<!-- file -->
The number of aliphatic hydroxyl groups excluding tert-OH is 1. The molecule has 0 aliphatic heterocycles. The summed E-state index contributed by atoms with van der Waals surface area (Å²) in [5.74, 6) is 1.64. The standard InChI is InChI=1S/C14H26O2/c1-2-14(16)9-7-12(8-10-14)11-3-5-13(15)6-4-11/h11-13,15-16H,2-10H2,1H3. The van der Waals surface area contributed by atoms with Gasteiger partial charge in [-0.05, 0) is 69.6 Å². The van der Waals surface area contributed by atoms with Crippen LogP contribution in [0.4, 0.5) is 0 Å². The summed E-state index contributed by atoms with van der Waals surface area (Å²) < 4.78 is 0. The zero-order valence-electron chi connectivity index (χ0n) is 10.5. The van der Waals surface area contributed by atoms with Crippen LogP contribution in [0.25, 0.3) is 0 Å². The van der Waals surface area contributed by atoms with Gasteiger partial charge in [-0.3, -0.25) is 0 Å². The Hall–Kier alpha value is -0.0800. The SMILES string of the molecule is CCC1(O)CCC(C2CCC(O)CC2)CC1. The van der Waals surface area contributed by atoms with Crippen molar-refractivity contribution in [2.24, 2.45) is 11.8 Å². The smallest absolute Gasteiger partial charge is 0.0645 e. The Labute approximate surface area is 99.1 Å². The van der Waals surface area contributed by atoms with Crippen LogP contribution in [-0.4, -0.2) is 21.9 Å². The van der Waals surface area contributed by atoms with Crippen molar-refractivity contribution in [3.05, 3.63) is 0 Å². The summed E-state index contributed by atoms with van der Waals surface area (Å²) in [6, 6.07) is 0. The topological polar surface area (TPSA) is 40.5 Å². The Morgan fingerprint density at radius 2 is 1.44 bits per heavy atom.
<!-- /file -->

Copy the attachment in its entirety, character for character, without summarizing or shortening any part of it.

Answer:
The number of aliphatic hydroxyl groups excluding tert-OH is 1. The molecule has 0 aliphatic heterocycles. The summed E-state index contributed by atoms with van der Waals surface area (Å²) in [5.74, 6) is 1.64. The standard InChI is InChI=1S/C14H26O2/c1-2-14(16)9-7-12(8-10-14)11-3-5-13(15)6-4-11/h11-13,15-16H,2-10H2,1H3. The van der Waals surface area contributed by atoms with Gasteiger partial charge in [-0.05, 0) is 69.6 Å². The van der Waals surface area contributed by atoms with Crippen LogP contribution in [0.4, 0.5) is 0 Å². The summed E-state index contributed by atoms with van der Waals surface area (Å²) < 4.78 is 0. The zero-order valence-electron chi connectivity index (χ0n) is 10.5. The van der Waals surface area contributed by atoms with Crippen LogP contribution in [0.25, 0.3) is 0 Å². The van der Waals surface area contributed by atoms with Gasteiger partial charge in [-0.3, -0.25) is 0 Å². The Hall–Kier alpha value is -0.0800. The SMILES string of the molecule is CCC1(O)CCC(C2CCC(O)CC2)CC1. The van der Waals surface area contributed by atoms with Crippen molar-refractivity contribution in [2.24, 2.45) is 11.8 Å². The smallest absolute Gasteiger partial charge is 0.0645 e. The Labute approximate surface area is 99.1 Å². The van der Waals surface area contributed by atoms with Crippen LogP contribution in [-0.4, -0.2) is 21.9 Å². The van der Waals surface area contributed by atoms with Crippen molar-refractivity contribution in [3.05, 3.63) is 0 Å². The summed E-state index contributed by atoms with van der Waals surface area (Å²) in [6, 6.07) is 0. The topological polar surface area (TPSA) is 40.5 Å². The Morgan fingerprint density at radius 2 is 1.44 bits per heavy atom.